My kids don't have a peanut allergy, thank goodness, they just go to kindy with a kid who does. And I'm saying it's not a big deal to respect that- it's really truly not. And i'm sorry, but some posts are coming across as selfish, IMO, whether or not the poster intended them that way.

Anothermama, if a child ran out into a street & his mum was right there, would you let him get hit by a car because it's the mum's responsibility to look out for him? That's a rhetorical question, btw.....

Some folks do not have the option to homeschool. Some folks don't want to homeschool. They have a right to have their child safe in a public school, IMO.
post #75 of 119
I'm closing this thread....just temporarily, to let everybody cool off a bit.

Everybody take a deeeeep breath, and "ooooohhhmmmm".
post #76 of 119

Open for business!

Sorry ladies, the thread is now open...

Also, I had to remove the thread referring to this one being closed. That's a no-no! In the future, please address such requests or questions to me personally by PM.

Now, let's talk PEANUTS!
post #77 of 119
I don't think there's much left to talk about, frankly. We mothers on this board who have children with life-threatening peanut allergies are coming from a place that nobody else understands.

The mothers who give lip service to abiding by school requests to eliminate peanuts, but then undercut that by making sure how well we parents of children with allergies know the level of 1. inconvenience we've caused and 2. how we're making society in general responsible for our children's safety so that we may enjoy a false sense of security.

I'm outtie. I don't want to hang with this type of unkindness and I don't understand the rightousness; like our kids are somehow less because there's a relatively small percentage of them.

Shame on some of you.
post #78 of 119
Quote:
The mothers who give lip service to abiding by school requests to eliminate peanuts
Whatever. I don't know how much clearer I can state that I would do whatever I possibly could to make sure my child did not bring any peanut products in their school. Lip service is saying you will do something and then not doing it.

The parents of peanut allergic children themselves have said they feel inconvenienced by having to take precautions. But I'm somehow selfish and inconsiderate because I might also feel inconvenienced while taking the same precautions? Talk about not listening to another's position.
post #79 of 119
there was a thread? Gosh, I was tickled to see something locked for a bit rather than removed...I so prefer that.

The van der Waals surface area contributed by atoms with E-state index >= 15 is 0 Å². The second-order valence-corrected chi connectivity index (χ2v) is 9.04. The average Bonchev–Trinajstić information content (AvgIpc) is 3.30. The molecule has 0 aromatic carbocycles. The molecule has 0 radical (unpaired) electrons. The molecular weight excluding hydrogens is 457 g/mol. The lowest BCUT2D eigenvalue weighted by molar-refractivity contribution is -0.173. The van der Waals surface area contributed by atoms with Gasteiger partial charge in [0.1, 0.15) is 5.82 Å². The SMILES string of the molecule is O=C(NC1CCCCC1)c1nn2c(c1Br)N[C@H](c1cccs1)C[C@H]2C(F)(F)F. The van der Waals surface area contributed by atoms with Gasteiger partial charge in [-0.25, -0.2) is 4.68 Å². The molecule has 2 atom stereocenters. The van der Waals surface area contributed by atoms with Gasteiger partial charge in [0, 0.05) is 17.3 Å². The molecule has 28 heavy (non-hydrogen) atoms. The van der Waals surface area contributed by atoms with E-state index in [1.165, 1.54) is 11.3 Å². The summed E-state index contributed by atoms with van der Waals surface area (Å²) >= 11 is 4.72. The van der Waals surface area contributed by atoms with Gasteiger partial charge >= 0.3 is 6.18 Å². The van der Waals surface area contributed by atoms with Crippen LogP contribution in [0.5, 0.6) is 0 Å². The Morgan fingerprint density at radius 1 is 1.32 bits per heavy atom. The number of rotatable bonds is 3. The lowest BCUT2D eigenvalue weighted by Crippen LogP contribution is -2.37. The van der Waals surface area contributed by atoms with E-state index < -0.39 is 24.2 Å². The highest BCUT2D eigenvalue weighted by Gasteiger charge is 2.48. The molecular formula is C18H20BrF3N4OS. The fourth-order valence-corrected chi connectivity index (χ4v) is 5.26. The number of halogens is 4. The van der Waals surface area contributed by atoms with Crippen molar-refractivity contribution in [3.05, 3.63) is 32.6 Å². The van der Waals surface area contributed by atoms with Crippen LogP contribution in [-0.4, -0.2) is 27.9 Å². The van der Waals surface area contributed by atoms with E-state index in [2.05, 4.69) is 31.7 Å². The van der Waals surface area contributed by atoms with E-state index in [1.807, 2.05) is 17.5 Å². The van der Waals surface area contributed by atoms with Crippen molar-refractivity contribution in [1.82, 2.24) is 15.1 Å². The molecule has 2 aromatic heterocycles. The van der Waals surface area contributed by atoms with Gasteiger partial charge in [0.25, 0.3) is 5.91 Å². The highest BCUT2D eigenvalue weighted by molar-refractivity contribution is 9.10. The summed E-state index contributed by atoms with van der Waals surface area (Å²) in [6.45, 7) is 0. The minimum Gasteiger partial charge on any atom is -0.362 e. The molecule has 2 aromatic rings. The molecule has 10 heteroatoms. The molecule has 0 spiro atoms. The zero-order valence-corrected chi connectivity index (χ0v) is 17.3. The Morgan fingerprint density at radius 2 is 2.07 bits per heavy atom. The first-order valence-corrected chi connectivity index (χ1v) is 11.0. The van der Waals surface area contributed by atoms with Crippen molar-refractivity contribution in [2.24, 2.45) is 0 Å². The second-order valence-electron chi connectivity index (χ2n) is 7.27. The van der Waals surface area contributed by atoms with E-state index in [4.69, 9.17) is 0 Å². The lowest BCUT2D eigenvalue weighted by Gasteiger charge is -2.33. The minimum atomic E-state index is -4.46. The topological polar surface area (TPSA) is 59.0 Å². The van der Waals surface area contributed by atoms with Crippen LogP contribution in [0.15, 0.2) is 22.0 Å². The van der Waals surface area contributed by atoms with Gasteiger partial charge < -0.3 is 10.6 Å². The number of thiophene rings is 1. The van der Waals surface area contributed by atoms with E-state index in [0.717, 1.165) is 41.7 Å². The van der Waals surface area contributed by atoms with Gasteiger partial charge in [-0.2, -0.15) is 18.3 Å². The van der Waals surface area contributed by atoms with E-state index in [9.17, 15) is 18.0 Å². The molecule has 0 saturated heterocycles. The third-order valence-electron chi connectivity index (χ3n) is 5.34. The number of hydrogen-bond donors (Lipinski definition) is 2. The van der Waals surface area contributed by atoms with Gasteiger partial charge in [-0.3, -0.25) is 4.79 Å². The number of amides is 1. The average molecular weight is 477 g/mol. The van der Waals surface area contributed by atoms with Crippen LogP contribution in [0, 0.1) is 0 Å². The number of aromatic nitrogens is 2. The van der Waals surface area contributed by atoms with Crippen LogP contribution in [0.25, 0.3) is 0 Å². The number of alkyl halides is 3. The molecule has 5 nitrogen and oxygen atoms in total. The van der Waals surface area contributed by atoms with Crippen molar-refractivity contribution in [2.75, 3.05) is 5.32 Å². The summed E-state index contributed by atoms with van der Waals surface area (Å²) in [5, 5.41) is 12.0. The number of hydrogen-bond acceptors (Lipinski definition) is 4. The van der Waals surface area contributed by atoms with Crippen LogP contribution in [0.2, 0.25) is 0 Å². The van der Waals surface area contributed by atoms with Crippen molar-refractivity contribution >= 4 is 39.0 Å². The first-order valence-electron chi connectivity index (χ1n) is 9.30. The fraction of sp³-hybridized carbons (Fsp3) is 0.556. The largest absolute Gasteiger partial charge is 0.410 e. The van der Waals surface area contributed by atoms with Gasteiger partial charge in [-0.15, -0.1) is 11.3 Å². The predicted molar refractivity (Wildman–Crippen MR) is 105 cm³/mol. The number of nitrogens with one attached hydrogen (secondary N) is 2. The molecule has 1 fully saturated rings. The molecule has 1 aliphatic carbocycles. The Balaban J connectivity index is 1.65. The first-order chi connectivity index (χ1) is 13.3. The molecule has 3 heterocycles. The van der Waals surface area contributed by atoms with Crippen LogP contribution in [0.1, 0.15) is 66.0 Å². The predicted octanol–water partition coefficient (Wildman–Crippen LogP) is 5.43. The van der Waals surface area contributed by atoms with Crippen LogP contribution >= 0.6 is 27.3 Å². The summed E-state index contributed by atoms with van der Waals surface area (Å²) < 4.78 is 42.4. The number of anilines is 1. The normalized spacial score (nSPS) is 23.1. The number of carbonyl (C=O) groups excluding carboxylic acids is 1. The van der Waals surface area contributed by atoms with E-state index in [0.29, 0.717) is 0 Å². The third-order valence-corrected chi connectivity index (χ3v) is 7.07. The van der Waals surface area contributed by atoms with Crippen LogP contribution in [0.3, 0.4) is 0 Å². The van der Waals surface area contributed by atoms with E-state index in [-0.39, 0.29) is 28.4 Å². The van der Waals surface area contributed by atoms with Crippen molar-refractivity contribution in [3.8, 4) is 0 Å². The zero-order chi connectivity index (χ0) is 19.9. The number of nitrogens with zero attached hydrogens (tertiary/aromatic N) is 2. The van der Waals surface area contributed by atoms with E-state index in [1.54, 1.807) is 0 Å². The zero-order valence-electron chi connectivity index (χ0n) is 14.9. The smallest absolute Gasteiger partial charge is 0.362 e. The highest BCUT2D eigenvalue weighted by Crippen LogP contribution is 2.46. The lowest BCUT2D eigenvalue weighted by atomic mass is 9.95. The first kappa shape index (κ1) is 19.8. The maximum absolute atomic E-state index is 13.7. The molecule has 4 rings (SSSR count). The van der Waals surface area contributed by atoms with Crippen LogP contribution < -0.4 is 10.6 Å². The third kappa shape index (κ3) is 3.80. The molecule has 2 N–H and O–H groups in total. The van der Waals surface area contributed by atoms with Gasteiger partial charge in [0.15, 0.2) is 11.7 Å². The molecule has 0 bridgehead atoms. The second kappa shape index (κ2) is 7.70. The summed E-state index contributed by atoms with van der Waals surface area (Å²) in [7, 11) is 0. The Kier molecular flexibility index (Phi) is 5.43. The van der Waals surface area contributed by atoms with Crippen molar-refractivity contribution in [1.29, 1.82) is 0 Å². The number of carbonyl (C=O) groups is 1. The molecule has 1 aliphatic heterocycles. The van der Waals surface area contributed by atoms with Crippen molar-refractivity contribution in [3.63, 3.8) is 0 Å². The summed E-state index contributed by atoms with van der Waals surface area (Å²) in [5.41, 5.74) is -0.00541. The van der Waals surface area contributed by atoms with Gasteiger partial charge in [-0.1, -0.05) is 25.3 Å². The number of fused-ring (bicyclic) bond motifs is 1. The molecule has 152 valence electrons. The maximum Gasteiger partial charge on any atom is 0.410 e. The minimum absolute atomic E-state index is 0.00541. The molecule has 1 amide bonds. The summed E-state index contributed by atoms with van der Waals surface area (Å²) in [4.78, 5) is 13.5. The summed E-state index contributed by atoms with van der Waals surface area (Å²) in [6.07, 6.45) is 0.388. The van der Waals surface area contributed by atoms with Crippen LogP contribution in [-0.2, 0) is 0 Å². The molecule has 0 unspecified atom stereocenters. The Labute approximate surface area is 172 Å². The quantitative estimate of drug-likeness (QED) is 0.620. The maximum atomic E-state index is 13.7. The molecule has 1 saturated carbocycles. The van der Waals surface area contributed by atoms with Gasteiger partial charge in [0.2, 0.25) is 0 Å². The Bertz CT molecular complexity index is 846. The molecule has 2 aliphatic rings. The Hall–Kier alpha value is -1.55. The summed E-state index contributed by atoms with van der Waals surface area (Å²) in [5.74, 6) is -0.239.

I just feel like life for anyone is not perfectly safe...we get into cars even though they are not perfectly safe. We do inconvenient things to make them a little safer. Peanut limitations are not perfect, but they decrease the risk and allows a child who wants a regular school education to get one. Their whole life will have some risk to it, this is an easy step that makes things just a little easier and little safer for them to have a more normal life. So I really don't understand why people would not want to bother if it's not 100% effective, or assume a parent would not want to weigh risk vs benefit...andthat for some children getting to do normal child things is worth some risk.
post #80 of 119
Thread Starter 
anothermama,

With respect, I have to disagree with you here:
Quote:
It doesn't matter WHAT the inconvenience is, when one person with one really rare, odd thing requires that an ENTIRE institution change
JUST FOR HIM...thats not ok.
Do we not cater to minorities everyday in our lives? Do store and schools not have wheelchair access ramps? Do our payphones not have volume controls for the hearing impaired? Do our elevators not have brail beside the number keys? Most schools have to install elevators and ramps if there is just one child who requires them. Perhaps all of these things do not inconvenience us per se, but they do inconvenience us in that they utilize funds from our taxpayer dollars. They are also cases of entire institutions catering to minorities.



Please know, I am not trying to annoy you here. Just trying to maintain an intelligent debate.


calgal007

Quote:
We mothers on this board who have children with life-threatening peanut allergies are coming from a place that nobody else understands.
I'm pretty sure there are a few Mamas who have posted on this thread who don't have children with life threatening allergies who *GET* where you are coming from. I respect that you can't really understand a situation fully until you are forced to live with it. However, I think I have made it pretty clear from what I have posted here that I'm sympathetic and appreciative of what you ladies are going thru as have a few others.